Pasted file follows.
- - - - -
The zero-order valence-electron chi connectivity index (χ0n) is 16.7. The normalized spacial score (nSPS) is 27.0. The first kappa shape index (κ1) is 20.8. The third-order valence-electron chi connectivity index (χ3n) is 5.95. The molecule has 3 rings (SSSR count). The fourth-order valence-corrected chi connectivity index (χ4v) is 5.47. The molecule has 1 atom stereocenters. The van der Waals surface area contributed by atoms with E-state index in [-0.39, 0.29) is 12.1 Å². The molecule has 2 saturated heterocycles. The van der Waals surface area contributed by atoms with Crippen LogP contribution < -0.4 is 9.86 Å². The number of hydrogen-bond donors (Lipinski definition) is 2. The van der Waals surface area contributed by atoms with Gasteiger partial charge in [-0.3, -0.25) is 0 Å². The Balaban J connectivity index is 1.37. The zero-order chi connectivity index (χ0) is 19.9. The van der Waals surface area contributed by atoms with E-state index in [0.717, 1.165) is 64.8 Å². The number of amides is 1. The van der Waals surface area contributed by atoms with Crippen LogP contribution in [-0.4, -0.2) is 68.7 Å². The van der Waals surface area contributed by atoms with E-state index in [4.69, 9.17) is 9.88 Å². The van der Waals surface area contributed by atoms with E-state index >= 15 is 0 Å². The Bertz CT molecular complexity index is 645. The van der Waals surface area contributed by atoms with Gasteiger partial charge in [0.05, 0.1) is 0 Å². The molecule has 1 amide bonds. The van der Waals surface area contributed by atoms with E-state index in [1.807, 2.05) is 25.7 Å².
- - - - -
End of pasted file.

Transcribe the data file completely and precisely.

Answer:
The zero-order valence-electron chi connectivity index (χ0n) is 16.7. The normalized spacial score (nSPS) is 27.0. The first kappa shape index (κ1) is 20.8. The third-order valence-electron chi connectivity index (χ3n) is 5.95. The molecule has 3 rings (SSSR count). The fourth-order valence-corrected chi connectivity index (χ4v) is 5.47. The molecule has 1 atom stereocenters. The van der Waals surface area contributed by atoms with E-state index in [-0.39, 0.29) is 12.1 Å². The molecule has 2 saturated heterocycles. The van der Waals surface area contributed by atoms with Crippen LogP contribution < -0.4 is 9.86 Å². The number of hydrogen-bond donors (Lipinski definition) is 2. The van der Waals surface area contributed by atoms with Gasteiger partial charge in [-0.3, -0.25) is 0 Å². The Balaban J connectivity index is 1.37. The zero-order chi connectivity index (χ0) is 19.9. The van der Waals surface area contributed by atoms with E-state index in [0.717, 1.165) is 64.8 Å². The number of amides is 1. The van der Waals surface area contributed by atoms with Crippen LogP contribution in [-0.4, -0.2) is 68.7 Å². The van der Waals surface area contributed by atoms with E-state index in [4.69, 9.17) is 9.88 Å². The van der Waals surface area contributed by atoms with E-state index >= 15 is 0 Å². The Bertz CT molecular complexity index is 645. The van der Waals surface area contributed by atoms with Gasteiger partial charge in [0.05, 0.1) is 0 Å². The molecule has 1 amide bonds. The van der Waals surface area contributed by atoms with E-state index in [1.807, 2.05) is 25.7 Å².